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On-Leave CU Law Professor Weiser Named Law School Dean

LAW WEEK COLORADO

Philip J. Weiser is the new dean of the University of Colorado Law School, CU-Boulder Provost Russell L. Moore announced Tuesday.

Weiser will begin his duties July 1.

Weiser beat out three candidates for the deanship: Gregory Hicks, a law professor and former interim dean of the University of Washington School of Law; Lawrence Mitchell, a business law professor at the George Washington University Law School and executive director of the school’s Center for Law, Economics and Finance; and Margaret Raymond, a law professor at the University of Iowa College of Law.

Weiser succeeds David Getches, who announced in August 2010 he will step down at the end of the school year after an eight-year stint as dean. He will remain as a professor at CU, where he has taught for more than 20 years.

Contact: Bronson Hilliard, CU-Boulder spokesperson, 303-735-6183
Jill McGranahan, University of Colorado Law School, 303-492-3124

WHITE HOUSE ADVISOR ON TECHNOLOGY AND INNOVATION
PHIL WEISER NAMED COLORADO LAW DEAN

The University of Colorado Boulder today announced the appointment of Philip J. Weiser, senior advisor for technology and innovation to the National Economic Council at the White House, as dean of the University of Colorado Law School. CU-Boulder Provost Russell L. Moore said Weiser will begin his duties as dean on July 1, 2011.

“I am delighted today to name as the next dean of CU’s esteemed law school a legal scholar, a public servant and a great thinker and innovator: Phil Weiser,” said CU-Boulder Provost Russell L. Moore. “Phil has amassed a critical body of legal scholarship and has distinguished himself as a researcher, a teacher, and a leader. His work in technology law has made him a seminal figure in that discipline, his leadership in building the Silicon Flatirons Center represents a very significant accomplishment, and I look forward to the energy, imagination and vision he will bring in leading Colorado Law.”

Weiser joined the CU-Boulder faculty as a professor of law and telecommunications in 1999. Prior to joining the White House, Weiser served as the deputy assistant attorney general at the Justice Department’s Antitrust Division. Weiser took that post in July 2009, taking a leave of absence from the University of Colorado Law School where he served as a professor of law, associate dean for research, and the executive director and founder of the Silicon Flatirons Center for Law, Technology, and Entrepreneurship, a nationally recognized telecommunications powerhouse that elevates the debate around technology issues, facilitates networking and the development of “human capital” in the Colorado technology community, as well as across the country.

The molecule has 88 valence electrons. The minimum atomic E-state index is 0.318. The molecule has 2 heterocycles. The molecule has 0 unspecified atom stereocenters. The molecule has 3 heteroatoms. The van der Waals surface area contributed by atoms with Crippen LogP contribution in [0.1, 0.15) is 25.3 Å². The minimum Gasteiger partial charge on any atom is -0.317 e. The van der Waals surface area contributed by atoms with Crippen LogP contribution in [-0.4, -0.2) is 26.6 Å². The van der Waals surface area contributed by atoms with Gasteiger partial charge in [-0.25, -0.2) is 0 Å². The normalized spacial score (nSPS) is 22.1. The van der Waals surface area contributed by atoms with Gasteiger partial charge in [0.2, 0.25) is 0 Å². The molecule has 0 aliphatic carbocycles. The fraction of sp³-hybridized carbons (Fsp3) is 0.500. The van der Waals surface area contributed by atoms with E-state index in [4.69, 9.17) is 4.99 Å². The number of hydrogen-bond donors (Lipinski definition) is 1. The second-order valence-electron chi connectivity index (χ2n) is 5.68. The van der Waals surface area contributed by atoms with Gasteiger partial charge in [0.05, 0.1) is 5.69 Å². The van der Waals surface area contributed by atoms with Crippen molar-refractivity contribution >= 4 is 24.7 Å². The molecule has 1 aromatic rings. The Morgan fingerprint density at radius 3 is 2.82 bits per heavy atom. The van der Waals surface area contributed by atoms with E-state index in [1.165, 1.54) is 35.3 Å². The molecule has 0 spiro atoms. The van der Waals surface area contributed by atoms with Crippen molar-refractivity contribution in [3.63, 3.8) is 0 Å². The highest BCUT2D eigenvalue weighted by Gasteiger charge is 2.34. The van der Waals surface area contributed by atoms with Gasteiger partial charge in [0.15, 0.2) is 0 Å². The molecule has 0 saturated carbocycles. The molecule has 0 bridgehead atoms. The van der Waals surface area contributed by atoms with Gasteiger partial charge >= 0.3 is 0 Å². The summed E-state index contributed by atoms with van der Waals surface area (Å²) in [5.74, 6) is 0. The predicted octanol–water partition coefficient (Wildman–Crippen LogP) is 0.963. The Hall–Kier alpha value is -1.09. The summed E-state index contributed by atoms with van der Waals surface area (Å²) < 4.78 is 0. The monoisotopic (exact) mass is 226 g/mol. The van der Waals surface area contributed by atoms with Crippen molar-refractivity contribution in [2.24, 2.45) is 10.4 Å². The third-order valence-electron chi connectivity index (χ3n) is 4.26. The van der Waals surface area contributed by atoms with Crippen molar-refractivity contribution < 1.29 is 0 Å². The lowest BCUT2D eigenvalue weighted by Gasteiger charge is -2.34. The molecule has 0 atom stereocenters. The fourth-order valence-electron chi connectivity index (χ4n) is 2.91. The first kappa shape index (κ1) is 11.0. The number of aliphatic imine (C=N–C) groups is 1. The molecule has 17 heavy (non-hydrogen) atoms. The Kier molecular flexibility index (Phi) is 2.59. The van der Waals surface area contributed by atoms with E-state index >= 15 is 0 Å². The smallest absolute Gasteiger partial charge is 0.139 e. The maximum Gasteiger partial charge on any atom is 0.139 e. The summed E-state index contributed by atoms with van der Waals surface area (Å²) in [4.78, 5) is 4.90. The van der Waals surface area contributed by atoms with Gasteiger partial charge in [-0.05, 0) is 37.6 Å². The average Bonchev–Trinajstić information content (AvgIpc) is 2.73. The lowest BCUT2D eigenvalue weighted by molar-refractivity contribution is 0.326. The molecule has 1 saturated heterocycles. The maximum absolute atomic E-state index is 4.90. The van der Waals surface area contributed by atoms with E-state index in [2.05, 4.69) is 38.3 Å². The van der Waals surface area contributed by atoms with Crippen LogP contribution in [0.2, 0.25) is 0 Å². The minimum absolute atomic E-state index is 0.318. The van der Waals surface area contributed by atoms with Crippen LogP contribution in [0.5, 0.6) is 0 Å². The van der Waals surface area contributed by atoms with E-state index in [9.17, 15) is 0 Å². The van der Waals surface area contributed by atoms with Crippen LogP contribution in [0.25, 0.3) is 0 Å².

“I am honored by this appointment,” said Weiser. “Over the years I have enjoyed the opportunity to work with and learn from the Colorado Law family—its faculty, staff, students, alumni, and supporters. I am both humbled and excited by the opportunity to lead this community in the years ahead.”

Before joining the CU-Boulder law faculty, Weiser served as senior counsel to the assistant attorney general at the Justice Department’s Antitrust Division from 1996 to 1998, law clerk to Justices Byron R. White and Ruth Bader Ginsburg at the U.S. Supreme Court from September 1995 to August 1996, and law clerk to Judge David Ebel at the Tenth Circuit Court of Appeals in Denver from September 1994 to August 1995. He received his law degree from New York University School of Law and his bachelor’s from Swarthmore College.

Weiser replaces David Getches, who is returning to teaching after eight years as head of the law school. Under Dean Getches’ leadership, financing and construction of the $46 million Wolf Law Building was completed and the academic offerings at the law school have been greatly expanded. New programs include an endowed Experiential Learning Program, three Master of Laws degrees, three legal clinics, three certificates and eight dual-degrees.

“I want to thank David Getches for his strong leadership over the last eight years,” said Moore. “Today, CU’s law school is academically sound, a national leader in a variety of legal disciplines, and positioned as one of the nation’s great law schools. It is a great resource for the people of Colorado, and David is one of the key reasons why.”

-CU-

About University of Colorado Law School
Established in 1892, the University of Colorado Law School (www.colorado.edu/law) is a top 25 public law school located at the base of the inspiring Rocky Mountains. Colorado Law’s 500 students, selected from among the statistically best applicants in the nation, represent 100 undergraduate institutions and diverse backgrounds. The school has dual degree programs in business, environmental studies, telecommunications, and public affairs. With a low faculty-to-student ratio, its highly published faculty is dedicated to interacting with students inside and outside the classroom. The school’s 8 clinics and 4 centers focus on areas of strength, including natural resources and environmental, American Indian, juvenile and family, telecommunications policy, and sustainable energy law. Colorado Law’s graduates are leaders in their profession and committed to public interest work.

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